How could the attackers use your information and what can you do to protect yourself?
FACEBOOK… SECURITY BREACH
Here’s what they have to say:
How could the attackers use this information and what can I do to protect myself?
Your privacy is incredibly important to us, and we’re very sorry this happened. While we don’t know if the attackers will use any of the information they accessed, it appears the information may allow them or other third parties to use it to create and spread spam on and off Facebook. We’re actively working with law enforcement as we continue to investigate.
Here are some things you can do to help prevent the misuse of your information:
- Be cautious of unwanted phone calls, text messages or emails from people you don’t know.
- Your email address and phone number can be used to target you with spam or attempts to phish you for other information. Learn more about phishing and how to protect yourself from it.
- If you get a message or email claiming to be from Facebook. you can always review recent security emails to confirm if it’s legitimate.
- Other information can be used to send you personalized emails and messages that might be an attempt to scam you.
If you have questions about this update, you can contact our privacy team.
More information on the security breach
An important update about Facebook’s recent security incident
We previously announced a security incident on Facebook and want to provide an update on our investigation. We have now determined that attackers used access tokens to gain unauthorized access to account information from approximately 30 million Facebook accounts. We’re very sorry this happened. Your privacy is incredibly important to us, and we want to update you on what we’ve learned from our ongoing investigation, including which Facebook accounts are impacted, what information was accessed and what Facebook users can do about this.
What is the status of Facebook’s investigation and what was learned?
- On September 25, 2018, we discovered that attackers had exploited a vulnerability caused by the complex interaction of three bugs in our system to obtain access tokens. Tokens can be used, like a digital key, to request certain information through our platform. We acted quickly to secure the site and began an investigation to determine if anyone’s Facebook information was accessed and how many users were impacted.
- To protect our users while we conducted an investigation, we invalidated the access tokens of almost 90 million accounts that were potentially impacted by the vulnerability. There’s no need for anyone to change their passwords, and if you’re still having trouble logging back into your account, learn what you can do.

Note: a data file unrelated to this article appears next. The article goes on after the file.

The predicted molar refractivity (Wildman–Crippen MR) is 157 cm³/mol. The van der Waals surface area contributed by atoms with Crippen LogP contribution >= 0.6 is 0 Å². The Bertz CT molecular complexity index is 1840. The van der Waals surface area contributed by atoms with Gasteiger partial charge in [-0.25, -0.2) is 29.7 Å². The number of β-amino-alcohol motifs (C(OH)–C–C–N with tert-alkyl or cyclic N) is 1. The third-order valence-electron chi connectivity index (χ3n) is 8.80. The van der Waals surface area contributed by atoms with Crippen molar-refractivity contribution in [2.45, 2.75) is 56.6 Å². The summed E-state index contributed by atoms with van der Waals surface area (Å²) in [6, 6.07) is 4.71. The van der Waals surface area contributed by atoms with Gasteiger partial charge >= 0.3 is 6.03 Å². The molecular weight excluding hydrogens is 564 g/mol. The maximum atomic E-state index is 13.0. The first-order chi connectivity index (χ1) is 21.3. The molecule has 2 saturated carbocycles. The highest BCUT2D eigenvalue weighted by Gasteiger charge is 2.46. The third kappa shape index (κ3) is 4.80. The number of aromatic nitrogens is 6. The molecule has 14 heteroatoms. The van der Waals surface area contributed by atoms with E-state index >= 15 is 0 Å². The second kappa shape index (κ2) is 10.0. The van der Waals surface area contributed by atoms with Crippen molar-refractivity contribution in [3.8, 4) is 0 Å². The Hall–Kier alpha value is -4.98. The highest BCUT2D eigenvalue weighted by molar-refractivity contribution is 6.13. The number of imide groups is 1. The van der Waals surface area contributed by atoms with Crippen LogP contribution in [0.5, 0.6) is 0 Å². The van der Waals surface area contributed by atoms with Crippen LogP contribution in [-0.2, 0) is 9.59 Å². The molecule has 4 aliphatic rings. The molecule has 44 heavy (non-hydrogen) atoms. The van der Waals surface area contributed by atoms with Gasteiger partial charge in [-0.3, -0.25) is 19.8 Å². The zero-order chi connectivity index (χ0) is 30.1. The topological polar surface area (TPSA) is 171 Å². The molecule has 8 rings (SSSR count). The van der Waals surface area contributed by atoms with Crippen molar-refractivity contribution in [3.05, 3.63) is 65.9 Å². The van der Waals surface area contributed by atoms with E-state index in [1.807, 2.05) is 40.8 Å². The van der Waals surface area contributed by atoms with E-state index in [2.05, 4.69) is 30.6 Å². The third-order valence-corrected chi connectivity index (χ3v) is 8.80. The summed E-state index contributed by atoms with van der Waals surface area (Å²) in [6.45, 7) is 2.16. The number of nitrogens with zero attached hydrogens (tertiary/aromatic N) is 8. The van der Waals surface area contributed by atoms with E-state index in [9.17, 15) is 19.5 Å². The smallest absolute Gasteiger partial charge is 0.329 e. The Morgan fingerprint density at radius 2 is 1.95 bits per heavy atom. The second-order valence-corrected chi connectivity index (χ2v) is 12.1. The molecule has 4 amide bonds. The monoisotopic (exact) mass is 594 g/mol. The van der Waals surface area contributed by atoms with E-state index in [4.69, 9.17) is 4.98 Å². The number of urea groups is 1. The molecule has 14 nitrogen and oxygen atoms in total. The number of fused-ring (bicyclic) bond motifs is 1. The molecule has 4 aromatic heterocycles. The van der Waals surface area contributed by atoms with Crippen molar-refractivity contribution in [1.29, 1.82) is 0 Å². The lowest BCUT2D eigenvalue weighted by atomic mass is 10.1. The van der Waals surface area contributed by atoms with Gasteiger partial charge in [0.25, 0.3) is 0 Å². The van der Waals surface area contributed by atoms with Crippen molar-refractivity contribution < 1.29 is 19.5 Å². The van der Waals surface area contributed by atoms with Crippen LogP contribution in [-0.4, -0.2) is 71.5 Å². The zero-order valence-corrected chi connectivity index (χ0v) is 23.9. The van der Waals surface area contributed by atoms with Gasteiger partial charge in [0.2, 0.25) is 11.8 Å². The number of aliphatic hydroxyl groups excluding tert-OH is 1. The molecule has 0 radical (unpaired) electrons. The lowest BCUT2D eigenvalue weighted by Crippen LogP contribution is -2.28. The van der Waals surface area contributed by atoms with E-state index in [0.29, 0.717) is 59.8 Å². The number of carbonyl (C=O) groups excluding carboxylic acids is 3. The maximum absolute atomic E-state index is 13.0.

- Starting September 28, we notified users who were logged out, explained why we did this and shared what we knew about the attack at that time. You can read more about this incident and our initial response. When we shared this initial response, we were still investigating and didn’t yet know if anyone’s Facebook information was accessed.
- We have now determined that between September 14 and 27, the attackers used the access tokens to get certain Facebook account information from our platform. These access tokens have been since invalidated, which prevents any further access to Facebook account information. Learn more about how this attack took place.
Our investigation is still ongoing, and if we have more information to share, we’ll let you know.
Is my Facebook account impacted by this security issue?
Yes. Based on what we’ve learned so far in our investigation, attackers accessed the following Facebook account information:
- Primary email address.
- Most recently added phone number.
Additionally, the attackers also accessed other account information, including:
- The following information associated with your Facebook account:
- Date of birth.
- Types of the devices you’ve used to access Facebook.
- The language you choose to use Facebook in.
- If you previously added this specific information to your Facebook account, it was also accessed:
- Relationship status.
- Current city.
- The 10 most recent locations you’ve checked in to or been tagged in. These locations are determined by the places named in the posts, such as a landmark or restaurant, not location data from a device.
- The 15 most recent searches you’ve entered into the Facebook search bar.
- People or Pages you follow on Facebook.
Based on what we’ve learned so far in our investigation, the attackers did not gain access to certain information, such as:
- Account passwords.
- Payment card or credit card information.
Source from https://www.facebook.com/help/securitynotice